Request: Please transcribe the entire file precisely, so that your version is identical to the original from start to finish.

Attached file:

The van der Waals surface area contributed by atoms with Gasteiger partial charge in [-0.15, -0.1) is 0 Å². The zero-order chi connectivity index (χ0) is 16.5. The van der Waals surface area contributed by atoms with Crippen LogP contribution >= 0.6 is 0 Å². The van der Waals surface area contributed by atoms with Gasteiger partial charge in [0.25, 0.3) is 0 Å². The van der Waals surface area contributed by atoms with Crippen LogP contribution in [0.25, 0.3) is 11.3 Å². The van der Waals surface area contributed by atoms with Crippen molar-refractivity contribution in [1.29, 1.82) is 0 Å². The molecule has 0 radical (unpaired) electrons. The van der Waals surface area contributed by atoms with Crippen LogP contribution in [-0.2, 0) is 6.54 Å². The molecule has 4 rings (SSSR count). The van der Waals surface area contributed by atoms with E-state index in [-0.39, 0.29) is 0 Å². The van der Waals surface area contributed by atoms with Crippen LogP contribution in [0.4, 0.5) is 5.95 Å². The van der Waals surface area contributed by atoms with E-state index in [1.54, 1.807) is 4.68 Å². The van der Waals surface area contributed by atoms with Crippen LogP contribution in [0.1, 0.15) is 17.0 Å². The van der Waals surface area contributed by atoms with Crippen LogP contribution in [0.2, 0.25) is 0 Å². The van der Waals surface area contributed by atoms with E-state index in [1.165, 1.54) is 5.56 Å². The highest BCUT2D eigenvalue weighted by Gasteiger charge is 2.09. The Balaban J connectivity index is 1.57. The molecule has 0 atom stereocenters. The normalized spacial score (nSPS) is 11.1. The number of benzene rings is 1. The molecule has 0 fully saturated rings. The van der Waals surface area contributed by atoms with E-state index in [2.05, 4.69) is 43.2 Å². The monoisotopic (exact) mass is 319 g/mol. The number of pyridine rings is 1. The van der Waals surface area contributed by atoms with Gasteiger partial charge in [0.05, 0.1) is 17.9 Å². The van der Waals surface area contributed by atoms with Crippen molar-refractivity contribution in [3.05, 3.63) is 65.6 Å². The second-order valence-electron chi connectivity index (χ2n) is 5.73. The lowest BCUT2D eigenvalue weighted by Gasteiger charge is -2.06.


The van der Waals surface area contributed by atoms with Gasteiger partial charge in [-0.15, -0.1) is 0 Å². The zero-order chi connectivity index (χ0) is 16.5. The van der Waals surface area contributed by atoms with Crippen LogP contribution >= 0.6 is 0 Å². The van der Waals surface area contributed by atoms with Gasteiger partial charge in [0.25, 0.3) is 0 Å². The van der Waals surface area contributed by atoms with Crippen LogP contribution in [0.25, 0.3) is 11.3 Å². The van der Waals surface area contributed by atoms with Crippen molar-refractivity contribution in [1.29, 1.82) is 0 Å². The molecule has 0 radical (unpaired) electrons. The van der Waals surface area contributed by atoms with Crippen LogP contribution in [-0.2, 0) is 6.54 Å². The molecule has 4 rings (SSSR count). The van der Waals surface area contributed by atoms with E-state index in [-0.39, 0.29) is 0 Å². The van der Waals surface area contributed by atoms with Crippen LogP contribution in [0.4, 0.5) is 5.95 Å². The van der Waals surface area contributed by atoms with E-state index in [1.54, 1.807) is 4.68 Å². The van der Waals surface area contributed by atoms with Crippen LogP contribution in [0.1, 0.15) is 17.0 Å². The van der Waals surface area contributed by atoms with Crippen LogP contribution in [0.2, 0.25) is 0 Å². The van der Waals surface area contributed by atoms with E-state index in [1.165, 1.54) is 5.56 Å². The highest BCUT2D eigenvalue weighted by Gasteiger charge is 2.09. The Balaban J connectivity index is 1.57. The molecule has 0 atom stereocenters. The normalized spacial score (nSPS) is 11.1. The number of benzene rings is 1. The molecule has 0 fully saturated rings. The van der Waals surface area contributed by atoms with E-state index in [2.05, 4.69) is 43.2 Å². The monoisotopic (exact) mass is 319 g/mol. The number of pyridine rings is 1. The van der Waals surface area contributed by atoms with Gasteiger partial charge in [0.05, 0.1) is 17.9 Å². The van der Waals surface area contributed by atoms with Crippen molar-refractivity contribution in [3.05, 3.63) is 65.6 Å². The second-order valence-electron chi connectivity index (χ2n) is 5.73. The lowest BCUT2D eigenvalue weighted by Gasteiger charge is -2.06.